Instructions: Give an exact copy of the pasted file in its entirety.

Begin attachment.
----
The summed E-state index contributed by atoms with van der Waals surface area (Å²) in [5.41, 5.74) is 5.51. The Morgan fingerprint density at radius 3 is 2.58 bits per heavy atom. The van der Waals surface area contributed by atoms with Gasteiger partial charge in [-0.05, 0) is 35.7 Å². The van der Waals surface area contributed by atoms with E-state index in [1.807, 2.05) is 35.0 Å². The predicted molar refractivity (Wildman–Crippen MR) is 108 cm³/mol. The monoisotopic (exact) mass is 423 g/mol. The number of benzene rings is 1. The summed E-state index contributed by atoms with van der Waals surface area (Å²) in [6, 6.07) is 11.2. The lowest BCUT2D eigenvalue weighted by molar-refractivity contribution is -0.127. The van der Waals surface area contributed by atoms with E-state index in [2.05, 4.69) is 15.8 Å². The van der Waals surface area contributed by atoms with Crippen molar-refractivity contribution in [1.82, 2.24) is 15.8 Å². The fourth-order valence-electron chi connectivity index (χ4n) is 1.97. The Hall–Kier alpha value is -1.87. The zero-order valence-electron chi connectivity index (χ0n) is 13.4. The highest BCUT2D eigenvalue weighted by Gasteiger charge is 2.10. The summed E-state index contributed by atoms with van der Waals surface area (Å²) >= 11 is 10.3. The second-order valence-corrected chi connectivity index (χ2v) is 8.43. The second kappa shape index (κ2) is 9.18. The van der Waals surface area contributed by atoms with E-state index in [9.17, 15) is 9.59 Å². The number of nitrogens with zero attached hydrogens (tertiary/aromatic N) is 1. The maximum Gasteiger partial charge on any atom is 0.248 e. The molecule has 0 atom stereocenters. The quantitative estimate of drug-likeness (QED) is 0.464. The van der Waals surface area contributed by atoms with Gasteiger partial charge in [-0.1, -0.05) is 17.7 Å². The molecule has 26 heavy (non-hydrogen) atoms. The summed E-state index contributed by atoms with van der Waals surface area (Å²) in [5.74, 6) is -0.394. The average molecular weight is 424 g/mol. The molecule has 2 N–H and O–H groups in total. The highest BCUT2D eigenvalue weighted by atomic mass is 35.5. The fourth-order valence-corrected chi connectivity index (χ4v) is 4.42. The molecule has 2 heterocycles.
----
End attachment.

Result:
The summed E-state index contributed by atoms with van der Waals surface area (Å²) in [5.41, 5.74) is 5.51. The Morgan fingerprint density at radius 3 is 2.58 bits per heavy atom. The van der Waals surface area contributed by atoms with Gasteiger partial charge in [-0.05, 0) is 35.7 Å². The van der Waals surface area contributed by atoms with E-state index in [1.807, 2.05) is 35.0 Å². The predicted molar refractivity (Wildman–Crippen MR) is 108 cm³/mol. The monoisotopic (exact) mass is 423 g/mol. The number of benzene rings is 1. The summed E-state index contributed by atoms with van der Waals surface area (Å²) in [6, 6.07) is 11.2. The lowest BCUT2D eigenvalue weighted by molar-refractivity contribution is -0.127. The van der Waals surface area contributed by atoms with E-state index in [2.05, 4.69) is 15.8 Å². The van der Waals surface area contributed by atoms with Crippen molar-refractivity contribution in [1.82, 2.24) is 15.8 Å². The fourth-order valence-electron chi connectivity index (χ4n) is 1.97. The Hall–Kier alpha value is -1.87. The zero-order valence-electron chi connectivity index (χ0n) is 13.4. The highest BCUT2D eigenvalue weighted by Gasteiger charge is 2.10. The summed E-state index contributed by atoms with van der Waals surface area (Å²) >= 11 is 10.3. The second-order valence-corrected chi connectivity index (χ2v) is 8.43. The second kappa shape index (κ2) is 9.18. The van der Waals surface area contributed by atoms with E-state index in [9.17, 15) is 9.59 Å². The number of nitrogens with zero attached hydrogens (tertiary/aromatic N) is 1. The maximum Gasteiger partial charge on any atom is 0.248 e. The molecule has 0 atom stereocenters. The quantitative estimate of drug-likeness (QED) is 0.464. The van der Waals surface area contributed by atoms with Gasteiger partial charge in [-0.1, -0.05) is 17.7 Å². The molecule has 26 heavy (non-hydrogen) atoms. The summed E-state index contributed by atoms with van der Waals surface area (Å²) in [5.74, 6) is -0.394. The average molecular weight is 424 g/mol. The molecule has 2 N–H and O–H groups in total. The highest BCUT2D eigenvalue weighted by atomic mass is 35.5. The fourth-order valence-corrected chi connectivity index (χ4v) is 4.42. The molecule has 2 heterocycles.